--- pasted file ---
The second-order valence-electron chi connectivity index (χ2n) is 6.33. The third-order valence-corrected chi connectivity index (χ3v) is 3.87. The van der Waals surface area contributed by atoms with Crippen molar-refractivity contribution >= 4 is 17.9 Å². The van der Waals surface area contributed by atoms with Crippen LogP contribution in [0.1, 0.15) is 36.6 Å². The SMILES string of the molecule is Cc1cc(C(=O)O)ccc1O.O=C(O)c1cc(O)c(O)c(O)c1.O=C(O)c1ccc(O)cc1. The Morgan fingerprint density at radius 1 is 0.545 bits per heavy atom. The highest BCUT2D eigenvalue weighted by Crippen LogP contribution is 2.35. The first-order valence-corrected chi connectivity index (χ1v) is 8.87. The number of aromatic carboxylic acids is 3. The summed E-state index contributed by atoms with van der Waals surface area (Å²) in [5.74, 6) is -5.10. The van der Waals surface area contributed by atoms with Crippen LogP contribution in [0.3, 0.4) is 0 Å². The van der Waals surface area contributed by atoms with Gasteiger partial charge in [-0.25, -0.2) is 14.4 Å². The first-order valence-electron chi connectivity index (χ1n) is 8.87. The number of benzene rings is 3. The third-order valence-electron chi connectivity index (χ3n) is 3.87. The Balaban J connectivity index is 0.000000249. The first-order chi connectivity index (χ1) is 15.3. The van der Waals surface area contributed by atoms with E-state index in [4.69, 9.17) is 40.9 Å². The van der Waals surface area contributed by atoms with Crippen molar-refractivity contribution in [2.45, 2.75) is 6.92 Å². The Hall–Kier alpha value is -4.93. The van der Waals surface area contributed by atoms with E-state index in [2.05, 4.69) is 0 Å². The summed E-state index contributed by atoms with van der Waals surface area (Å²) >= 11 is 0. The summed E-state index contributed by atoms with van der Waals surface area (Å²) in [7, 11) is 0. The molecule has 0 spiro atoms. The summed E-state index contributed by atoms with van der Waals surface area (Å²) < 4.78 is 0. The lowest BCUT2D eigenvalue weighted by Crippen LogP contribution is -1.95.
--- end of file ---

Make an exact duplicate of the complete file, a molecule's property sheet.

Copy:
The second-order valence-electron chi connectivity index (χ2n) is 6.33. The third-order valence-corrected chi connectivity index (χ3v) is 3.87. The van der Waals surface area contributed by atoms with Crippen molar-refractivity contribution >= 4 is 17.9 Å². The van der Waals surface area contributed by atoms with Crippen LogP contribution in [0.1, 0.15) is 36.6 Å². The SMILES string of the molecule is Cc1cc(C(=O)O)ccc1O.O=C(O)c1cc(O)c(O)c(O)c1.O=C(O)c1ccc(O)cc1. The Morgan fingerprint density at radius 1 is 0.545 bits per heavy atom. The highest BCUT2D eigenvalue weighted by Crippen LogP contribution is 2.35. The first-order valence-corrected chi connectivity index (χ1v) is 8.87. The number of aromatic carboxylic acids is 3. The summed E-state index contributed by atoms with van der Waals surface area (Å²) in [5.74, 6) is -5.10. The van der Waals surface area contributed by atoms with Crippen LogP contribution in [0.3, 0.4) is 0 Å². The van der Waals surface area contributed by atoms with Gasteiger partial charge in [-0.25, -0.2) is 14.4 Å². The first-order valence-electron chi connectivity index (χ1n) is 8.87. The number of benzene rings is 3. The third-order valence-electron chi connectivity index (χ3n) is 3.87. The Balaban J connectivity index is 0.000000249. The first-order chi connectivity index (χ1) is 15.3. The van der Waals surface area contributed by atoms with E-state index in [4.69, 9.17) is 40.9 Å². The van der Waals surface area contributed by atoms with Crippen molar-refractivity contribution in [2.45, 2.75) is 6.92 Å². The Hall–Kier alpha value is -4.93. The van der Waals surface area contributed by atoms with E-state index in [2.05, 4.69) is 0 Å². The summed E-state index contributed by atoms with van der Waals surface area (Å²) >= 11 is 0. The summed E-state index contributed by atoms with van der Waals surface area (Å²) in [7, 11) is 0. The molecule has 0 spiro atoms. The summed E-state index contributed by atoms with van der Waals surface area (Å²) < 4.78 is 0. The lowest BCUT2D eigenvalue weighted by Crippen LogP contribution is -1.95.